Sun allergy: does it last a lifetime or can it be remedied?
Summer is back. While many impatient jump on any opportunity to enjoy the good weather, others do not welcome the first rays of the sun with as much enthusiasm.
In question ? Allergy to the sun! Behind this expression lies different reactions: the allergy to the sun related to drugs and that related to a disease (lupus ...), which cause photosensitization, but also benign summer lucite.
Allergy to the sun: symptoms
Benign summer lucitis is the most common sun allergy. It usually appears in the first rays of the sun and disappears spontaneously over the exposure, but worsens from year to year.
This allergy comes back every year, with a peak between 25 and 35 years old. It is uncomfortable because it is manifested by small red pimples that appear on the areas exposed to the sun and itch very much.
It also exists in a more debilitating form, called polymorphic lucite. His particuliarity ? It lasts during the entire period of sunshine and is characterized by a stronger sensitivity to the sun.
As the name suggests, it manifests itself in several ways, through the appearance of papules, nodules, or reactions like urticaria spread over areas exposed to the sun. Polymorphic lucite requires medical management.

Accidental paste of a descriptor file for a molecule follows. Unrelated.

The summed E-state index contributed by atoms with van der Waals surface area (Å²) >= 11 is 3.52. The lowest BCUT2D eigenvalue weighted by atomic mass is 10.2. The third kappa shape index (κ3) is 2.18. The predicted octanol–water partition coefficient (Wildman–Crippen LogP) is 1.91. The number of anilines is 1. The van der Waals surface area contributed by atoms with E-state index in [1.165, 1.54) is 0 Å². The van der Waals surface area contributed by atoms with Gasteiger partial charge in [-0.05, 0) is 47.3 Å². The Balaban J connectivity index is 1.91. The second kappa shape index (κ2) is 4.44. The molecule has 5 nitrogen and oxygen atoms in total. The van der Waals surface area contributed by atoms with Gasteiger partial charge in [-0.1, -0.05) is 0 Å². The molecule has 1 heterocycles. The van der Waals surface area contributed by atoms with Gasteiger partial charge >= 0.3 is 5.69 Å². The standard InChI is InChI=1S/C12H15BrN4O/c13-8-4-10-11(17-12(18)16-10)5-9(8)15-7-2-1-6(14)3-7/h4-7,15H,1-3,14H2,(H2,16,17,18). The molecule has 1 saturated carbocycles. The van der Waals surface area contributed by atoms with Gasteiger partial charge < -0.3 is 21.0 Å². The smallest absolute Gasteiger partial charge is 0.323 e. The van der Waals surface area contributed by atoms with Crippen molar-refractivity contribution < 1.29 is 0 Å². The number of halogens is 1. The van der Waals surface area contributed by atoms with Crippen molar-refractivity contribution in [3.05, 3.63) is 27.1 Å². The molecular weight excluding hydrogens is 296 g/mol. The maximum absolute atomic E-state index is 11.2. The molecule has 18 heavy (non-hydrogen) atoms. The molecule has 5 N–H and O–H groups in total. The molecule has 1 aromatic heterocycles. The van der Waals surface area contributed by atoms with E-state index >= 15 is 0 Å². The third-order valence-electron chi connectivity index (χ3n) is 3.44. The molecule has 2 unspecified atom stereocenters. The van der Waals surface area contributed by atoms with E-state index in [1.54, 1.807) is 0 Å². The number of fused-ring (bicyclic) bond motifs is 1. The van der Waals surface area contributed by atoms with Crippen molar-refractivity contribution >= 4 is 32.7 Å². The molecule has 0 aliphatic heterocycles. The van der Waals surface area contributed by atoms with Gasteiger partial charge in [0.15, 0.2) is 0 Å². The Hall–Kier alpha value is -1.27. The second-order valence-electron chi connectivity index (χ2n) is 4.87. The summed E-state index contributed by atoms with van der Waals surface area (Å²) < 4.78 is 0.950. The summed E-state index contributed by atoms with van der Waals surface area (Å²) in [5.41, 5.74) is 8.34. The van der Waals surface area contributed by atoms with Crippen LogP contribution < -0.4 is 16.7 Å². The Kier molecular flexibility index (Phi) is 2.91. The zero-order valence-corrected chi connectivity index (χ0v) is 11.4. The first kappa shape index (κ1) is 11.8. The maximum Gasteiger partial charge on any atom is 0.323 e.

Summer lucite, a warning
Bengal summer lucite - just like polymorphic lucite! - must be considered as an alert: it is the sign that its sun capital is consumed or that one has a weak phototype. A good reason to consult a dermatologist, who can analyze the other elements of risk vis-à-vis the sun and in particular, perform a skin cancer screening.
Despite this warning, it is possible to take advantage of sunshine in case of benign summer lucite, provided you do not expose yourself to UV directly by protecting yourself with clothes and sunscreen.
Summer lucite: an allergy for life?
To relieve a lucite attack, a dermocorticoid cream can be helpful. And to prevent benign summer lucite from coming back, internal treatments may be needed, such as carotene-based dietary supplements to prepare the skin for the sun, or synthetic antimalarials.
Despite these treatments, which treat benign summer lucitis, sun allergy can not be cured.
Thanks to Dr. Marc Perrussel, dermatologist and member of the National Union of Dermatologists (SNDV).
Read also :
⋙ Summer lucite: how to avoid sun allergy?
⋙ Allergy to the sun: 6 actions to adopt in case of crisis to relieve themselves
⋙ Beware of allergy to the sun